Citizen Reporter
3 minute read
13 Dec 2019
10:49 am

Ramaphosa’s son accused of starting tech version of Fyre Festival – report

Citizen Reporter

Tumelo Ramaphosa's AI conference, with tickets costing R3,000 to R50,000, has been postponed until next year, allegedly without any offer of refunds.

Tumelo Ramaphosa. Picture: Facebook.

Tumelo Ramaphosa, one of President Cyril Ramaphosa’s sons, has angered those who bought tickets for an upcoming conference which was meant to showcase the latest artificial intelligence (AI) and blockchain technology, as the conference was meant to take place on December 3 and 4 but has been postponed until a so-far undetermined date in April or May next year, allegedly without the offer of refunds.

A report from investigative journalism centre amaBhungane describes how Tumelo was confronted on North West radio station YOU fm by Jade-Lee Herman, who bought three tickets for Unlocking Blockchain Africa at a total cost of R9,000.

Herman said the conference was postponed without notice, and that Tumelo initially hung up on her when she approached him for a refund. She was later able to obtain a refund through Payfast, which handled online payments for the event.

Tumelo lost his temper with Herman on air, accusing her of “making false accusations” and of being “false”, which prompted the radio presenter to say: “Wow Tumelo, you didn’t have to take it that far!”

According to Tumelo, Herman was the only attendee who had asked for a refund, while most who planned to attend “have confidence in what we’re doing”. Payfast confirmed that only one refund had been requested.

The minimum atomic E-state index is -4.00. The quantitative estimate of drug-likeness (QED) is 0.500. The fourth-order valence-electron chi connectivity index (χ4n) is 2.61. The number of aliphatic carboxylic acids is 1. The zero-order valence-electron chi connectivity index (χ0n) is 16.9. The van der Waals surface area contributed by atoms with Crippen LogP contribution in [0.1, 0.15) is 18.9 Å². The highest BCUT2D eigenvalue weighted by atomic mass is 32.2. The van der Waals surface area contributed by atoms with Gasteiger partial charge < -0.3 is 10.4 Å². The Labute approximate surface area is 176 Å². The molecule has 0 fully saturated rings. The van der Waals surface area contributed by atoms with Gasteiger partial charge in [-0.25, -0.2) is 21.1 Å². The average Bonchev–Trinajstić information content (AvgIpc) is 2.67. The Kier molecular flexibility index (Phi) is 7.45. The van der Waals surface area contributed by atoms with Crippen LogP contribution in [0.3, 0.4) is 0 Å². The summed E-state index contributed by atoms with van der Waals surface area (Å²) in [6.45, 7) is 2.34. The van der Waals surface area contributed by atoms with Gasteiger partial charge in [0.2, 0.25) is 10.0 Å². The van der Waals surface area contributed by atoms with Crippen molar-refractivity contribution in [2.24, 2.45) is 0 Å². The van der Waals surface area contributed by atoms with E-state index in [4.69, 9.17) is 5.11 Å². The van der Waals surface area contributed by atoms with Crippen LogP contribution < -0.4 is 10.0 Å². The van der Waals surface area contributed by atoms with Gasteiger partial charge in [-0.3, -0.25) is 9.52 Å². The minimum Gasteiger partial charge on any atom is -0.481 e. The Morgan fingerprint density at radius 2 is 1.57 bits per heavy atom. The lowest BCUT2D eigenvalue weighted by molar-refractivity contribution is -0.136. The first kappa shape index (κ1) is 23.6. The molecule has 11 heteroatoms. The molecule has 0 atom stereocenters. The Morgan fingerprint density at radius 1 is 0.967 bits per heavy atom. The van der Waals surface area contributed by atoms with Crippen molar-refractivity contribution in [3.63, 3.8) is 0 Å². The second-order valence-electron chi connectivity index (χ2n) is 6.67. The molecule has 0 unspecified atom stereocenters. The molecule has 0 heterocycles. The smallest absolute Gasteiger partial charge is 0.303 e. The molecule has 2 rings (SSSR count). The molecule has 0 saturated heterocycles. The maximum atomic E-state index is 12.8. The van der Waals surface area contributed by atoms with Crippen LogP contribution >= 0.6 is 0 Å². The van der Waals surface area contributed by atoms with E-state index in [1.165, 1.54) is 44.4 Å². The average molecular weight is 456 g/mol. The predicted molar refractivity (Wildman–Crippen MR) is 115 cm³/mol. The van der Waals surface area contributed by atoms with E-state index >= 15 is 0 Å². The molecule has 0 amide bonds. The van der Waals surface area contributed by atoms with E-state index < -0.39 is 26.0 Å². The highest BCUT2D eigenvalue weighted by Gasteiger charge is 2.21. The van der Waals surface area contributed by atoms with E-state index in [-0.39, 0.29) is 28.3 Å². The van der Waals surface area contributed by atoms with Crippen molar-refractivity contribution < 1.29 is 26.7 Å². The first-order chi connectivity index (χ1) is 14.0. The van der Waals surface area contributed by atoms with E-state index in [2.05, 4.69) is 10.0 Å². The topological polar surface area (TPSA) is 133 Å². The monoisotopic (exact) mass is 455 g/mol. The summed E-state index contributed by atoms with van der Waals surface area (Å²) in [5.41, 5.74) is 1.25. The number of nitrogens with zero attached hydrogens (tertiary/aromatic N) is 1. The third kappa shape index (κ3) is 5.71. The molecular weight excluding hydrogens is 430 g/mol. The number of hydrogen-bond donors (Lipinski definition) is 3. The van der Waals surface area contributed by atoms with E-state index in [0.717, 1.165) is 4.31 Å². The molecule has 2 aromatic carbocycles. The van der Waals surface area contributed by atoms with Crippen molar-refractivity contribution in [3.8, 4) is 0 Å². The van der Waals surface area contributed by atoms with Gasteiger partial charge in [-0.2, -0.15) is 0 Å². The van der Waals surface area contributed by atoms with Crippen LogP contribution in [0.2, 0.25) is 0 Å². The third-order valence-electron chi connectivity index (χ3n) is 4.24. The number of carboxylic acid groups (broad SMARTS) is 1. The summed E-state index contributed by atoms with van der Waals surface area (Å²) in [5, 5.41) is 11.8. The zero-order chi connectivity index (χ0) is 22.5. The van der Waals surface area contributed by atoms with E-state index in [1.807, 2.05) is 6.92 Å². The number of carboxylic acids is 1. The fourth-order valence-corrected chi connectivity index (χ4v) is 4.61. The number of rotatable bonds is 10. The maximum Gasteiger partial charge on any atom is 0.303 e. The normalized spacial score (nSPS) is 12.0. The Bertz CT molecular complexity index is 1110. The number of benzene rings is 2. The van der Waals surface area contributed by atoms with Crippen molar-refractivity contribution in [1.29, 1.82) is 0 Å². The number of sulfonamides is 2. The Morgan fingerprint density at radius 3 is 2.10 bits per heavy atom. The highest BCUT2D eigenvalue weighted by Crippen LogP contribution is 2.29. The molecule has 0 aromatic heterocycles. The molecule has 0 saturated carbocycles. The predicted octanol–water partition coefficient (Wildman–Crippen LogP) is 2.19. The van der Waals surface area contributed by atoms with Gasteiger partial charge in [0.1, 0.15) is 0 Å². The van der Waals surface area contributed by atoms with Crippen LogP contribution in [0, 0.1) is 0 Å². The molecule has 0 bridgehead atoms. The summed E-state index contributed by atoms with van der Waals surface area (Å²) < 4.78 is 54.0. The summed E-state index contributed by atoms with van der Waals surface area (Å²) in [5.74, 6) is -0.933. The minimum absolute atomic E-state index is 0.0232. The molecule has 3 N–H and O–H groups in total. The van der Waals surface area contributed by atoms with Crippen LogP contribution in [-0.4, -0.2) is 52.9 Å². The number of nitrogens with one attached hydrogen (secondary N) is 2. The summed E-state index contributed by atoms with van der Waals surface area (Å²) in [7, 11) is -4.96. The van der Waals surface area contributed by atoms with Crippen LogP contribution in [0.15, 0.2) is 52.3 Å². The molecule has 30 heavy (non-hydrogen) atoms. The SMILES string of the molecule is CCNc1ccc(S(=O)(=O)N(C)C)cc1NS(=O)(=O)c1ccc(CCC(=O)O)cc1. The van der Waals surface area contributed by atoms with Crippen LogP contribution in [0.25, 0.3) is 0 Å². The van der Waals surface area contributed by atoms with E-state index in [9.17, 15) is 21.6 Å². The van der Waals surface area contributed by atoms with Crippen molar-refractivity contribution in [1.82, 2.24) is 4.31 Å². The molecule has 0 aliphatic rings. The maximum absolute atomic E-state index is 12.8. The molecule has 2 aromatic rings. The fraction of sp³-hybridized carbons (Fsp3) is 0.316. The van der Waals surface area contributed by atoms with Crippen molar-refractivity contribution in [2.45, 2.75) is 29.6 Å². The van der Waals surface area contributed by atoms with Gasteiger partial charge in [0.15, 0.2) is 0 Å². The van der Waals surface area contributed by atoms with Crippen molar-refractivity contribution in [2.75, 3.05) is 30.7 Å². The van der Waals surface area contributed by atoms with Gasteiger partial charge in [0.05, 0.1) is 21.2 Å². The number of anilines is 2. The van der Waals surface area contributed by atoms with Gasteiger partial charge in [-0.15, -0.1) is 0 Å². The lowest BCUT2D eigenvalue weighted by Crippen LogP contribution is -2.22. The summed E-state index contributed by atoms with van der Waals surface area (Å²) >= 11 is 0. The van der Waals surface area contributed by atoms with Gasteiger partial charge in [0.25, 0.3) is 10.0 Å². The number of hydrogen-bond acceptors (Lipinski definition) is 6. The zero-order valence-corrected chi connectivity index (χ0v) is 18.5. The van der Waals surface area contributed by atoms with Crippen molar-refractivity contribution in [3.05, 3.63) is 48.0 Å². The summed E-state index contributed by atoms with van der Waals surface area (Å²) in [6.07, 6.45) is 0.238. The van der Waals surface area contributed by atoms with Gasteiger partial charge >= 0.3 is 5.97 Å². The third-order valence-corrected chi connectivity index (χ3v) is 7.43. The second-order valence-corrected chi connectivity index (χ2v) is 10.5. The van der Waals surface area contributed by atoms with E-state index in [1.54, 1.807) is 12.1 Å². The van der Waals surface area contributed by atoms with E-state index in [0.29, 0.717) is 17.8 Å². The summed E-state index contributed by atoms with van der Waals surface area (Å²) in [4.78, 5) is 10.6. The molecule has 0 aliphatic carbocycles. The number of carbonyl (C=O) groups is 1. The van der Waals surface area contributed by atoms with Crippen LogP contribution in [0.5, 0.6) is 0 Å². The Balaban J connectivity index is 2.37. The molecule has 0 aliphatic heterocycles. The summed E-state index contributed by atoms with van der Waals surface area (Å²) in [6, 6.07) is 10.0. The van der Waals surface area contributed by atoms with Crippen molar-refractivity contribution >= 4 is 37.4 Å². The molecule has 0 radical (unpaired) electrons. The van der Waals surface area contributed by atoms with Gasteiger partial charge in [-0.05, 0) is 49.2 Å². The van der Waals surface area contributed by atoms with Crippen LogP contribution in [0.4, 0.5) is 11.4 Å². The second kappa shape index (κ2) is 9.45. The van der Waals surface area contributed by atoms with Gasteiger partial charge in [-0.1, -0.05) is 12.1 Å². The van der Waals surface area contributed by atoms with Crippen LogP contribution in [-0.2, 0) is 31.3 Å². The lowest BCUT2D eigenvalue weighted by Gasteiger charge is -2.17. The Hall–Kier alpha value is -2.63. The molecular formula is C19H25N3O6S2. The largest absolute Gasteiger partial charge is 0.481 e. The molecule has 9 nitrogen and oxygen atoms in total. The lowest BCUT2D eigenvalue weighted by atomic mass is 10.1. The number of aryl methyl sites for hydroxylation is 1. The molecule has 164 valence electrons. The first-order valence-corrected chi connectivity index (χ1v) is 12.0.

The younger Ramaphosa stands accused by amaBhungane of running a small-scale South African version of the infamous Fyre Festival, a fraudulent luxury music festival promoted by Billy McFarland in partnership with rapper Ja Rule.

McFarland was sentenced to six years in prison and fined $26 million for defrauding investors and ticket holders.

Hundreds of festival-goers who forked out between $500 and $12,000 [for the festival’s top VIP package] were left stranded on an island in the Bahamas, in half-built huts and disaster relief tents, with cold cheese sandwiches the only food available, in contrast to the gourmet menu festival-goers were promised.

The infamous event has been immortalised in two documentaries, Netflix’ Fyre: The Greatest Party that Never Happened and Hulu’s Fyre Fraud.

The comparison between Tumelo’s tech conference and the Fyre Festival is as a result of the conference offering its attendees luxury but with little information offered.

R50,000-VIP tickets offer a “two-day Safari stay”, “elephant adventures”, a chance to see “rare species” and “after-hour sessions” – but what exactly these sessions would entail is not disclosed.

The event’s website seems to be offering a line-up of speakers who mostly deny having been booked to appear.

The speakers at the event have changed various times since its website, which appears to be made from a generic WordPress template. Communications Minister Stella Ndabeni-Abrahams was advertised on the site as a speaker, but her spokesperson confirmed that she had turned down the invitation to speak due to prior commitments.

Colin Thakur said he was advertised as a speaker representing the South African Reserve Bank but doesn’t work there. He also says his name was advertised without him having any knowledge of the event.

Candy Steyn of Edcon was advertised as a speaker, with a picture of a Costa Rican woman used instead of hers. Steyn said Tumelo did tell her about the festival but she was not formally booked as a speaker.

Thumelo has defended his conference, saying it was the third event he had organised in a year. He claims his company StudEx is one of the world’s top 20 cryptocurrency companies.

He responded to amaBhungane in detail in an email which can be read here.

(Compiled by Daniel Friedman)

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